Three Oscar nominees in the short documentary category discuss making their films When We Were Bullies, The Queen of Basketball, and Audible on this week’s episode of the Factual America podcast.
Ben Proudfoot stopped by to discuss his film The Queen of Basketball, which was produced by Shaquille O’Neal and Steph Curry as part of the New York Times‘ Op-Docs series. It won the Oscar for best short documentary on Sunday, telling the story of the late, great, Lusia Harris, the first and only woman to be officially drafted into the NBA.
“Lusia — she just wasn’t boastful. She didn’t [have] a hubristic bone in her body. She was humble. She saw her talent as a gift. And she was gifted,” Proudfoot said. “She was quick to talk about other players who were just as good or better than her. In other words, she was a good person. She was a humble person. She is somebody that you’d want to be friends with, be neighbors with, etc. And that characterized her just as much as being one of the most dominant athletes of the 20th century.”
Proudfoot added that he wanted to make sure the film captured Harris’ “unique personality, as well as her accomplishments on the court.”
Jay Rosenblatt, director of When We Were Bullies, also paid a visit to the podcast to talk about his documentary, which is all about tracking down the grownup members of his fifth-grade class to see if they remember an incident that happened over 50 years ago.
The film actually exists because of a random turn of events that lead I’m to be reunited with one of his fifth-grade classmates.
“I went to see him because I was looking for a voice-over narrator. I didn’t know who he was. I just had heard his voice in one of my student’s films,” Rosenblatt said. “When he looked at the script, he realized that from these lines that talked about New York street games, stickball, punchball, slapball, these, kind of, aggressive sounding ball games. He said, ‘Are you from New York?’ And I said, ‘Yeah.’ ‘Where?’ ‘Brooklyn.’ ‘Where?’ ‘Sheepshead Bay.’ We both kept saying, ‘Yes, me, too. Me, too.’ We knew we were the same age. And then at one point, he says, ‘Who did you have for fifth grade?’ We knew we went to the same elementary school. I said, turn the page, and it said at the top of the page [it said] ‘in fifth grade.'”
Richard actually remembered more of the bullying incident that inspired the film than Rosenblatt did.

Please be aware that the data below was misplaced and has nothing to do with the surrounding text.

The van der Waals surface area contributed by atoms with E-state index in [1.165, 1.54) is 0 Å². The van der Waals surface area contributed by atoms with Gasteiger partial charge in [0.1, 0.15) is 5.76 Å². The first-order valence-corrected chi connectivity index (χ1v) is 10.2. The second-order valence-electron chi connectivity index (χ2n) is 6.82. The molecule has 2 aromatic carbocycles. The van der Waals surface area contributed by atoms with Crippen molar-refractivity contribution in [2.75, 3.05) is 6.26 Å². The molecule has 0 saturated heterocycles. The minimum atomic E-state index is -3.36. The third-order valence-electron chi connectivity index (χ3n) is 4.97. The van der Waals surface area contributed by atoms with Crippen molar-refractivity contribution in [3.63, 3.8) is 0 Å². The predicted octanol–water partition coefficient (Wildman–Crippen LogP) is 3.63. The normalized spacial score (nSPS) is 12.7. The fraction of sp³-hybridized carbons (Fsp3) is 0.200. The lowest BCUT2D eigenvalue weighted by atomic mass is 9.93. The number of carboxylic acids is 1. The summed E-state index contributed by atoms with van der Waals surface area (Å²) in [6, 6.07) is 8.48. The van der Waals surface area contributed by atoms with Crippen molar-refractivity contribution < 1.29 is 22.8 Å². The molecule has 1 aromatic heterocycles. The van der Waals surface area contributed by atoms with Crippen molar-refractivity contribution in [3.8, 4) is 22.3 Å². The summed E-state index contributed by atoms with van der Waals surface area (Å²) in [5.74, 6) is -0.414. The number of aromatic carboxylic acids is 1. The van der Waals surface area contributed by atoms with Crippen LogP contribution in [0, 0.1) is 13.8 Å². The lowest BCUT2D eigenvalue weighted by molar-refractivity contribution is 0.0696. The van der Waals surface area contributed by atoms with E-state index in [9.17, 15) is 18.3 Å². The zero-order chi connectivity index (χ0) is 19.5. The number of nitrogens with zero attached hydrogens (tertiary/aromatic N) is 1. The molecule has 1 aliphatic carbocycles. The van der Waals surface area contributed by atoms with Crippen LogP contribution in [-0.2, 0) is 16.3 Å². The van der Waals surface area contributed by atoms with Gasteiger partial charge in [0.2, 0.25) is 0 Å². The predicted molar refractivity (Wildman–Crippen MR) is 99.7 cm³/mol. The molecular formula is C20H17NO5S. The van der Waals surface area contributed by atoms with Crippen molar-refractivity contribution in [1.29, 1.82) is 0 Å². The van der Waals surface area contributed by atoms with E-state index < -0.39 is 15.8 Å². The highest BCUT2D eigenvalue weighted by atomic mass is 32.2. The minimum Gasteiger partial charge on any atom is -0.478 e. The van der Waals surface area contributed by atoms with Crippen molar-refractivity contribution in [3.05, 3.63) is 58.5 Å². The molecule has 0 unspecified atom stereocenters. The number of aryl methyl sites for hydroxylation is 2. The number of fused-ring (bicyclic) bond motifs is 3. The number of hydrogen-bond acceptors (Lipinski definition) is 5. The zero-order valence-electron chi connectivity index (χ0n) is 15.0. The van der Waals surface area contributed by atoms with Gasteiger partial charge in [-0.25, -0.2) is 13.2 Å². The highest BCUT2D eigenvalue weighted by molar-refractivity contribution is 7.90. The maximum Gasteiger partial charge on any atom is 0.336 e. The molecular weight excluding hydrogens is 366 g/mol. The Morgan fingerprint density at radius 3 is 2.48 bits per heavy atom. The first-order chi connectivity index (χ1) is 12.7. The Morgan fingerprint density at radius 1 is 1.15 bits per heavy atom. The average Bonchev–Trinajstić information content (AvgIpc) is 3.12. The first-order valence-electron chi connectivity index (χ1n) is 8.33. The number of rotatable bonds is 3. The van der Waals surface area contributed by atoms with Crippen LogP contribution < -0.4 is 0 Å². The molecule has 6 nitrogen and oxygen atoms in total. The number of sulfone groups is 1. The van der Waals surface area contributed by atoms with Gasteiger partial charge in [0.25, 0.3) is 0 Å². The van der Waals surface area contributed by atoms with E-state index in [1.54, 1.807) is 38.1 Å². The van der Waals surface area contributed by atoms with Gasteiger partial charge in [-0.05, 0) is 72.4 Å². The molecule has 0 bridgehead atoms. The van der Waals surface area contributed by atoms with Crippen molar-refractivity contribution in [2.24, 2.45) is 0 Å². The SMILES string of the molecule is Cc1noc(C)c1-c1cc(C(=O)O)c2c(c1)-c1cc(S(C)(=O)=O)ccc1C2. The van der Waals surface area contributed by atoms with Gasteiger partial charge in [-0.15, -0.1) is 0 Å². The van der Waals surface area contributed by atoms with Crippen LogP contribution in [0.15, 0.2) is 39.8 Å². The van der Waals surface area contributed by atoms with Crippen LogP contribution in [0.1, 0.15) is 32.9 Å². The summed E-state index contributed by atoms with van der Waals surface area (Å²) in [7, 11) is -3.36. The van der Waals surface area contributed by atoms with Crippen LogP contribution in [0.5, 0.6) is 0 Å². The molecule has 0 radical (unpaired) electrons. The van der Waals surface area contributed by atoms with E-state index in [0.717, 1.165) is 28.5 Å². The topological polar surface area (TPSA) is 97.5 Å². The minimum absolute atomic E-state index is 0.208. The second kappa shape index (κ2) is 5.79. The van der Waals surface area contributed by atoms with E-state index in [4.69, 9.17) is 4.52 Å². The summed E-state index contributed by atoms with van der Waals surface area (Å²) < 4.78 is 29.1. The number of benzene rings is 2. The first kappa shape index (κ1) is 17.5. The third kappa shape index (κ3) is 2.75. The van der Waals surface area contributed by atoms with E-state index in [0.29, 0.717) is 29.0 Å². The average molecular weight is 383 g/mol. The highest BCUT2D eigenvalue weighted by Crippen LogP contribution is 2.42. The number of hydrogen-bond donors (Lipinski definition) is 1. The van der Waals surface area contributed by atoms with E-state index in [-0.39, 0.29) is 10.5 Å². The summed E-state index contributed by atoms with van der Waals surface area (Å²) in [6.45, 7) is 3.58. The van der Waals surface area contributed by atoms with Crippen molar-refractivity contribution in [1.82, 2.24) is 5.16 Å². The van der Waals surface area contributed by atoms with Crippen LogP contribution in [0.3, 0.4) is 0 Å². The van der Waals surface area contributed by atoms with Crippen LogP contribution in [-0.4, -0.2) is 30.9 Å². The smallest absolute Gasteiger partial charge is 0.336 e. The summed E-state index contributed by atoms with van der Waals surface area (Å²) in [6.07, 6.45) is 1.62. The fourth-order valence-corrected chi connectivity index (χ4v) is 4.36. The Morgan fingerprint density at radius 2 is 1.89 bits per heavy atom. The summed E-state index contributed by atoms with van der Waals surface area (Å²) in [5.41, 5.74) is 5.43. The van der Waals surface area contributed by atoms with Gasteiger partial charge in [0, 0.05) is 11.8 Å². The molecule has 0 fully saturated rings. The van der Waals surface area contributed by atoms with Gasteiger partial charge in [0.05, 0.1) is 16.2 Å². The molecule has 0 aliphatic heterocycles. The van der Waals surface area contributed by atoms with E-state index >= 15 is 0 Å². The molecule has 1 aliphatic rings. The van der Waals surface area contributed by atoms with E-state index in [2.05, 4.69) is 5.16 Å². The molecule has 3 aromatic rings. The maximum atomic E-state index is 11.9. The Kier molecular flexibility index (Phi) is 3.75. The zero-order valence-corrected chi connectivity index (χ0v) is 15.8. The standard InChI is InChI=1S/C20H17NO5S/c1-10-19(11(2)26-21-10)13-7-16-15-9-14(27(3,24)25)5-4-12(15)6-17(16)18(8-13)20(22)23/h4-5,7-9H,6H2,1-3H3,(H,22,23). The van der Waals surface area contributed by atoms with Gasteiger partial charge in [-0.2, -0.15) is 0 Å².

“This bullying incident was the impetus, the catalyst, for that film. So, 25 to 30 years later, 3000 miles away, we are connecting around this, it was just mind-boggling. No other word for it,” Rosenblatt said.
Director Matthew Ogens also visited the podcast. His short documentary Audible, produced by Netflix, follows football player Amaree McKenstry-Hall and his teammates from the Maryland School for the Deaf as they attempt to defend their winning streak on the turf while simultaneously coming to terms with the tragic loss of a close friend.
“It’s a coming-of-age documentary. Set in a high school, that’s all deaf. And it’s following Amaree, who’s a senior in high school, and his friends in a pretty pivotal moment in their lives, you know, for any of us, graduating high school, you know, is one of those coming-of-age moments, I think compounded for someone that’s deaf, going out, at least metaphorically and literally, out into a larger, hearing world,” Ogens said. “I’m really grateful, and I’m humble, for the kids in my film, for Amaree and all the kids on my film in Maryland School for the Deaf, and the deaf community. To me, that’s what it’s about. And so, this nomination, to me, represents, really, inclusion and representation.”
When We Were Bullies premieres on HBO on March 30. The Queen of Basketball can be streamed on YouTube and through The New York Times. Audible is now streaming on Netflix. Here are some time stamps from the Factual America interview with Kennedy:
00:00 – Introducing the guests and their films.
03:00 – Introducing Jay Rosenblatt and what When We Were Bullies is about.
03:45 – What inspired Jay to make a film about bullying.
05:00 – Different memories people had around one incident of bullying.
09:02 – What it’s like meeting your fifth-grade teacher as an adult.
12:05 – Introducing Matthew Ogens, the director of Audible.
12:35 – How it feels to be nominated for an Oscar.
13:22 – What Audible is all about.
14:00 – How Matt met Amaree and his classmates.
15:24 – The different subjects Audible covers.
18:48 – What Amaree is doing now.
20:10 – What attracted Matt to make a short film and what it’s like working with Netflix.
22:36 – The next documentary Matt is working on.
24:07 – Introducing Ben Proudfoot, the director of The Queen of Basketball.
25:15 – What The Queen of Basketball is all about.
26:18 – Why Lusia Harris is not more well-known in the world.
27:46 – How Ben found out about Lusia and what influenced him to make the film.
29:53 – The way Lusia portrayed herself to the media.
31:28 – What her life was like up until now.
32:19 – Why Ben likes making short documentaries so much.
33:45 – How he gets funding for documentaries.
36:53 – The next projects Ben is working on.
Factual America uses documentary filmmaking to examine the American experience as well as universal topics that affect all Americans. Guests include Academy Award, Emmy, and Grammy-winning filmmakers and producers, their subjects, as well as experts on the American experience. We discuss true crime, music, burning social and political topics, history and arts with the creators of the latest and upcoming documentary films in theatres and on the most popular digital platforms. This podcast is produced by Alamo Pictures, a London- and Austin-based production company that makes documentaries about the US from a European perspective for international audiences.
Main Image: A still from When We Were Bullies courtesy of Factual America.